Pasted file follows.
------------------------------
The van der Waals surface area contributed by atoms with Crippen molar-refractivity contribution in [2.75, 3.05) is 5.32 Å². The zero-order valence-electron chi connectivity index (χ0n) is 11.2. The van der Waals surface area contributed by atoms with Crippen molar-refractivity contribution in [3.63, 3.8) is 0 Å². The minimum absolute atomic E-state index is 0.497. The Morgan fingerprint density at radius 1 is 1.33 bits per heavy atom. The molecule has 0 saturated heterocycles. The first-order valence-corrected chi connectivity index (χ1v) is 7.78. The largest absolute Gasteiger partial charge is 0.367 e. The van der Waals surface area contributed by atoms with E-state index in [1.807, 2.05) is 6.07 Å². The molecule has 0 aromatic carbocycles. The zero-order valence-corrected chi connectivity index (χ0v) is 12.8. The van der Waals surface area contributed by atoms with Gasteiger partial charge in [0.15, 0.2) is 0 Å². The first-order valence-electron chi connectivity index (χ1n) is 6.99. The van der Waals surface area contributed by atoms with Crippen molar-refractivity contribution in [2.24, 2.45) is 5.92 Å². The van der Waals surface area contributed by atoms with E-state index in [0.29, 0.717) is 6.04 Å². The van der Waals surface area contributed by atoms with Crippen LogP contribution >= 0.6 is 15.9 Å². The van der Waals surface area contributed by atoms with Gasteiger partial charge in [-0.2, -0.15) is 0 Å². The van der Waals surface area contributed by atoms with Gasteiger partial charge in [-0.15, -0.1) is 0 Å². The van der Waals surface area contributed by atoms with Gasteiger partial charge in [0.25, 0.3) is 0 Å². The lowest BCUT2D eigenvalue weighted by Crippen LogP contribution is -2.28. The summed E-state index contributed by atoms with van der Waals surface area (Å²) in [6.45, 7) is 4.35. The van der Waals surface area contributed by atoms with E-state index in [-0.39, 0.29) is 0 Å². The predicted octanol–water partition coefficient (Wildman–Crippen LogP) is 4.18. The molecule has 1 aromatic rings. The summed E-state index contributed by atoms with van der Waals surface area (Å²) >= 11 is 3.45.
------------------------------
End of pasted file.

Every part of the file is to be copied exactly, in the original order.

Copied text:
The van der Waals surface area contributed by atoms with Crippen molar-refractivity contribution in [2.75, 3.05) is 5.32 Å². The zero-order valence-electron chi connectivity index (χ0n) is 11.2. The van der Waals surface area contributed by atoms with Crippen molar-refractivity contribution in [3.63, 3.8) is 0 Å². The minimum absolute atomic E-state index is 0.497. The Morgan fingerprint density at radius 1 is 1.33 bits per heavy atom. The molecule has 0 saturated heterocycles. The first-order valence-corrected chi connectivity index (χ1v) is 7.78. The largest absolute Gasteiger partial charge is 0.367 e. The van der Waals surface area contributed by atoms with E-state index in [1.807, 2.05) is 6.07 Å². The molecule has 0 aromatic carbocycles. The zero-order valence-corrected chi connectivity index (χ0v) is 12.8. The van der Waals surface area contributed by atoms with Gasteiger partial charge in [0.15, 0.2) is 0 Å². The first-order valence-electron chi connectivity index (χ1n) is 6.99. The van der Waals surface area contributed by atoms with Crippen molar-refractivity contribution in [2.24, 2.45) is 5.92 Å². The van der Waals surface area contributed by atoms with E-state index in [0.29, 0.717) is 6.04 Å². The van der Waals surface area contributed by atoms with Crippen LogP contribution >= 0.6 is 15.9 Å². The van der Waals surface area contributed by atoms with Gasteiger partial charge in [-0.2, -0.15) is 0 Å². The van der Waals surface area contributed by atoms with Gasteiger partial charge in [-0.15, -0.1) is 0 Å². The van der Waals surface area contributed by atoms with Gasteiger partial charge in [0.25, 0.3) is 0 Å². The lowest BCUT2D eigenvalue weighted by Crippen LogP contribution is -2.28. The summed E-state index contributed by atoms with van der Waals surface area (Å²) in [6.45, 7) is 4.35. The van der Waals surface area contributed by atoms with E-state index in [-0.39, 0.29) is 0 Å². The predicted octanol–water partition coefficient (Wildman–Crippen LogP) is 4.18. The molecule has 1 aromatic rings. The summed E-state index contributed by atoms with van der Waals surface area (Å²) >= 11 is 3.45.